Brain injury survivors from Tayside have told the government about their experiences before the publication of plans to overhaul neurological care in Scotland.
Dundee City West MSP Joe Fitzpatrick spoke to service users at Headway Dundee and Angus. The Minister for Public Health, Sport and Wellbeing’s visit came before publishing of the National Action Plan on Neurological Conditions in a few weeks.
The plan will aim to give patients a say in their care, improve the co-ordination of health and social care support and improve access to timely support for service users.
Mr Fitzpatrick said: “It is important that a person with acquired brain injury is able to decide what support they need, when it is to be delivered, and by whom.
“This government sees Headway, and other third centre organisations, as key partners in delivering higher standards of treatment and care.
“This is especially relevant given the integration of health and social care and the new landscape, which will help deliver a more person-centred approach.”
One of the Headway service users is Stobswell resident Pam Kalsi, who had two strokes around ten years ago and has been coming to the group for the past four years.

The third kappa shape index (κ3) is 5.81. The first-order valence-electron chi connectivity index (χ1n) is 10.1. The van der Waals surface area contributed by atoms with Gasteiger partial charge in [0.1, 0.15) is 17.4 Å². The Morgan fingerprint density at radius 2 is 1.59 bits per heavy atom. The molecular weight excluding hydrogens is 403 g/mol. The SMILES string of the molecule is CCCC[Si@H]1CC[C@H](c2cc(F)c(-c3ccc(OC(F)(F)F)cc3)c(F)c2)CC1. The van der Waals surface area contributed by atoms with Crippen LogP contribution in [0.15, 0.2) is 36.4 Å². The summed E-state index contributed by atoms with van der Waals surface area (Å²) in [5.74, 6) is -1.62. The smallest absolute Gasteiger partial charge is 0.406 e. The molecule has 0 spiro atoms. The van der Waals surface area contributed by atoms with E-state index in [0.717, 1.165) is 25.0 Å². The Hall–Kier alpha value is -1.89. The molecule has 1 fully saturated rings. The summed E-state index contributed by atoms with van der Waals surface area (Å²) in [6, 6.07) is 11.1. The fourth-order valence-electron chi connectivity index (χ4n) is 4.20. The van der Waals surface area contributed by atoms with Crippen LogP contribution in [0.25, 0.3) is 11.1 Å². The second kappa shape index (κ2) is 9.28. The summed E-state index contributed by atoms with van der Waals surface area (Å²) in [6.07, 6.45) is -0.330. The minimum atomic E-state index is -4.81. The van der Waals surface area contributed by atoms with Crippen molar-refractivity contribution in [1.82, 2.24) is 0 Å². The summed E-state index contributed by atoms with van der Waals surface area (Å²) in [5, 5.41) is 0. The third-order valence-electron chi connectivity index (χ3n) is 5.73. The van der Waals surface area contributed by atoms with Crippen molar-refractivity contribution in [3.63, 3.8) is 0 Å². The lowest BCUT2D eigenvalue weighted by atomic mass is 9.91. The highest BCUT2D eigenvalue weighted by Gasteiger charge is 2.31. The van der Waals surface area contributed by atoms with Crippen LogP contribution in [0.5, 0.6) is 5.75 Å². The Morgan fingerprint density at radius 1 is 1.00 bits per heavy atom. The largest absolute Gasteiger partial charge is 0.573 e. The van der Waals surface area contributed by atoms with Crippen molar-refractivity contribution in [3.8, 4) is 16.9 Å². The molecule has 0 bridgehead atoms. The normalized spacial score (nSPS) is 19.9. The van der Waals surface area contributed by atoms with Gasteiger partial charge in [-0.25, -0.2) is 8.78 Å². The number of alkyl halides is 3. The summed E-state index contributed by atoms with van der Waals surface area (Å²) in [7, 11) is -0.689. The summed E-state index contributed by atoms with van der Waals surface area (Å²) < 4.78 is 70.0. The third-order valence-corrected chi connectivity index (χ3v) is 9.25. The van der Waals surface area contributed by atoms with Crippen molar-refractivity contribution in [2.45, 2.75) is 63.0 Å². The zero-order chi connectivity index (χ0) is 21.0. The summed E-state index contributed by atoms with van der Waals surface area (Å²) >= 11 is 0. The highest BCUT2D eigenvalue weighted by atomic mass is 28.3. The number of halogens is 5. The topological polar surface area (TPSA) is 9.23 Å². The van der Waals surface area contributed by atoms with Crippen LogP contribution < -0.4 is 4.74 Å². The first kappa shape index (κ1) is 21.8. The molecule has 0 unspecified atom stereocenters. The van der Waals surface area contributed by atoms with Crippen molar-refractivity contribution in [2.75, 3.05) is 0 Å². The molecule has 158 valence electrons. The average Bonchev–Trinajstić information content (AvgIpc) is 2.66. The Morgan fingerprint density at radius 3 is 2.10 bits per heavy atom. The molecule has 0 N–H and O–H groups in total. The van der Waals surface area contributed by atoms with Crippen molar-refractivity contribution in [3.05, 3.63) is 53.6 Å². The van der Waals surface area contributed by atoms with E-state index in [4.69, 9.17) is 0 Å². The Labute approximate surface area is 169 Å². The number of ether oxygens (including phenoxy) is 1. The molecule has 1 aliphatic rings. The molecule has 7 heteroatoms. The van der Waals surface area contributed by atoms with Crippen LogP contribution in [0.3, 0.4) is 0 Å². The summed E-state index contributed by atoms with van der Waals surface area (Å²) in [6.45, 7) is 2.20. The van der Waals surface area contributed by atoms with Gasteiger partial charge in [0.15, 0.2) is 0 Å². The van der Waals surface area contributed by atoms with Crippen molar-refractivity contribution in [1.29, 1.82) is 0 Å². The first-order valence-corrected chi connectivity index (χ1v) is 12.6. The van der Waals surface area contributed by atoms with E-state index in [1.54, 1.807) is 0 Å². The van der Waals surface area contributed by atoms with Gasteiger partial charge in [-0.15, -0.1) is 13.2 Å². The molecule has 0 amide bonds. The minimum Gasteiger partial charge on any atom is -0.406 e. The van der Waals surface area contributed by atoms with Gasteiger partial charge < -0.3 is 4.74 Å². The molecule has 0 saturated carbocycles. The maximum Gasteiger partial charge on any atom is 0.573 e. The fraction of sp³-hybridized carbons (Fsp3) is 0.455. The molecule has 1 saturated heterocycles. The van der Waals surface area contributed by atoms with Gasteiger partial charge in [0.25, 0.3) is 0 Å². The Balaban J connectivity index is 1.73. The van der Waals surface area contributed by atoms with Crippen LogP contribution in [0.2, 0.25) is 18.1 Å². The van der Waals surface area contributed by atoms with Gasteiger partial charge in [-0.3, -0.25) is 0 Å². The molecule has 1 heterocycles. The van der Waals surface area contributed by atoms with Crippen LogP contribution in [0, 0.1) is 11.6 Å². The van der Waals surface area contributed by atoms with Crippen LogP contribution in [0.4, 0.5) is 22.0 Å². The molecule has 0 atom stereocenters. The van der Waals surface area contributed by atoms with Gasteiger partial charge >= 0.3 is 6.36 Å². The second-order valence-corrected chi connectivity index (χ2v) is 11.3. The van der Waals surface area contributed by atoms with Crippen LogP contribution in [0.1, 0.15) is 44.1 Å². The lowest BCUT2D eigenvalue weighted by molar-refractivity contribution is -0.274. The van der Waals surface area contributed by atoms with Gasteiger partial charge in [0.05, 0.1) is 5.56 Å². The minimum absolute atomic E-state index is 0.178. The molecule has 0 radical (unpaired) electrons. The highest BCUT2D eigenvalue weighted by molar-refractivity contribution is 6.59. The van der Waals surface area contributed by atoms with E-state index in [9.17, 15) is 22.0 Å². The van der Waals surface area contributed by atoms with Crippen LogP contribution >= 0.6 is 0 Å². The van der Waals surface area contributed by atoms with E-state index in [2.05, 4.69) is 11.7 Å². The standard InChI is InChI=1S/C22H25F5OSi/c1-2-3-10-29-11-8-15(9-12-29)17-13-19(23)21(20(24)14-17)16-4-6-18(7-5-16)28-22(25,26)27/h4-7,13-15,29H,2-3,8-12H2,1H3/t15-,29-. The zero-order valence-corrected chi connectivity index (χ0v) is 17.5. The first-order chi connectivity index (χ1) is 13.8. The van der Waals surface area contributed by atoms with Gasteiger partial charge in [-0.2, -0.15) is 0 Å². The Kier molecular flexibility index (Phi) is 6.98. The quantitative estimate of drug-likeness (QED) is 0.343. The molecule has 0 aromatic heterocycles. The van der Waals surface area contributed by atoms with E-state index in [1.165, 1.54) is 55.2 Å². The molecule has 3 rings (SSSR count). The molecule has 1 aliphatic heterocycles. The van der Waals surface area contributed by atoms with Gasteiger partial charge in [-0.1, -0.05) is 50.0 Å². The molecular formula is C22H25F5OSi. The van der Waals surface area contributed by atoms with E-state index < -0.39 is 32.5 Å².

The 59-year-old said: “The strokes came out of the blue.
“I didn’t know what was happening and I didn’t really understand the long-term effects.
“I kept trying to work and carry on as normal and eventually I realised I couldn’t.
“It’s difficult because it’s a hidden disability – I look fine, but the fatigue and the confusion make it difficult to function.
“Initially I didn’t know about this group but since I started coming it’s helped me so much.”
Headway helps service-users in various ways including peer-to-peer support, activities and help with well-being and living healthily.
The group’s secretary, Sarah Douglas, said: “We invited Joe Fitzpatrick to come along and see what the group does and hear from the service users themselves.
“The group is run by staff and volunteers and is an opportunity to provide peer support, as well as social activities.
“We want to see what support Joe and the Scottish Government can give us going forward.”